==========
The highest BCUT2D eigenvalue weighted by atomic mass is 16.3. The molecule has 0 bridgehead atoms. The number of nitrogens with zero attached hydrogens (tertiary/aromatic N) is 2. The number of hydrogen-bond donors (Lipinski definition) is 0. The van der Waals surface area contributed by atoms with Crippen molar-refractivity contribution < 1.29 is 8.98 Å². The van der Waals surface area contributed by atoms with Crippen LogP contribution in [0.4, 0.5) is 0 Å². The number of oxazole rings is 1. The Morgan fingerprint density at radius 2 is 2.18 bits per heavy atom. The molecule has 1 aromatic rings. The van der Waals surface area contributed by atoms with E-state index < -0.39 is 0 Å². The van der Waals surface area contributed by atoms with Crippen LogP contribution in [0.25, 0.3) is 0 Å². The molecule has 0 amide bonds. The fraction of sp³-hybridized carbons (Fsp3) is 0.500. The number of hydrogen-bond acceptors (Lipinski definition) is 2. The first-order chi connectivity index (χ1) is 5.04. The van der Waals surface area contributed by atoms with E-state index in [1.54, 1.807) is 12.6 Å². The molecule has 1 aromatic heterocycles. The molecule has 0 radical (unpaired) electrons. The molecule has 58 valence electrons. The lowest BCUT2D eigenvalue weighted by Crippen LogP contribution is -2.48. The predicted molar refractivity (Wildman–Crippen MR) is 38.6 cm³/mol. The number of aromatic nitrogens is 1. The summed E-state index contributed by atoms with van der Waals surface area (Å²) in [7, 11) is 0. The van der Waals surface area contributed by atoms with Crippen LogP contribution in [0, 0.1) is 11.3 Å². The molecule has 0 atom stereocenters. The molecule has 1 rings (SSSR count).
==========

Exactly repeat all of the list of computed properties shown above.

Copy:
The highest BCUT2D eigenvalue weighted by atomic mass is 16.3. The molecule has 0 bridgehead atoms. The number of nitrogens with zero attached hydrogens (tertiary/aromatic N) is 2. The number of hydrogen-bond donors (Lipinski definition) is 0. The van der Waals surface area contributed by atoms with Crippen molar-refractivity contribution < 1.29 is 8.98 Å². The van der Waals surface area contributed by atoms with Crippen LogP contribution in [0.4, 0.5) is 0 Å². The number of oxazole rings is 1. The Morgan fingerprint density at radius 2 is 2.18 bits per heavy atom. The molecule has 1 aromatic rings. The van der Waals surface area contributed by atoms with E-state index < -0.39 is 0 Å². The van der Waals surface area contributed by atoms with Crippen LogP contribution in [0.25, 0.3) is 0 Å². The molecule has 0 amide bonds. The fraction of sp³-hybridized carbons (Fsp3) is 0.500. The number of hydrogen-bond acceptors (Lipinski definition) is 2. The first-order chi connectivity index (χ1) is 5.04. The van der Waals surface area contributed by atoms with E-state index in [1.54, 1.807) is 12.6 Å². The molecule has 1 aromatic heterocycles. The molecule has 0 radical (unpaired) electrons. The molecule has 58 valence electrons. The lowest BCUT2D eigenvalue weighted by Crippen LogP contribution is -2.48. The predicted molar refractivity (Wildman–Crippen MR) is 38.6 cm³/mol. The number of aromatic nitrogens is 1. The summed E-state index contributed by atoms with van der Waals surface area (Å²) in [7, 11) is 0. The van der Waals surface area contributed by atoms with Crippen LogP contribution in [0, 0.1) is 11.3 Å². The molecule has 0 atom stereocenters. The molecule has 1 rings (SSSR count).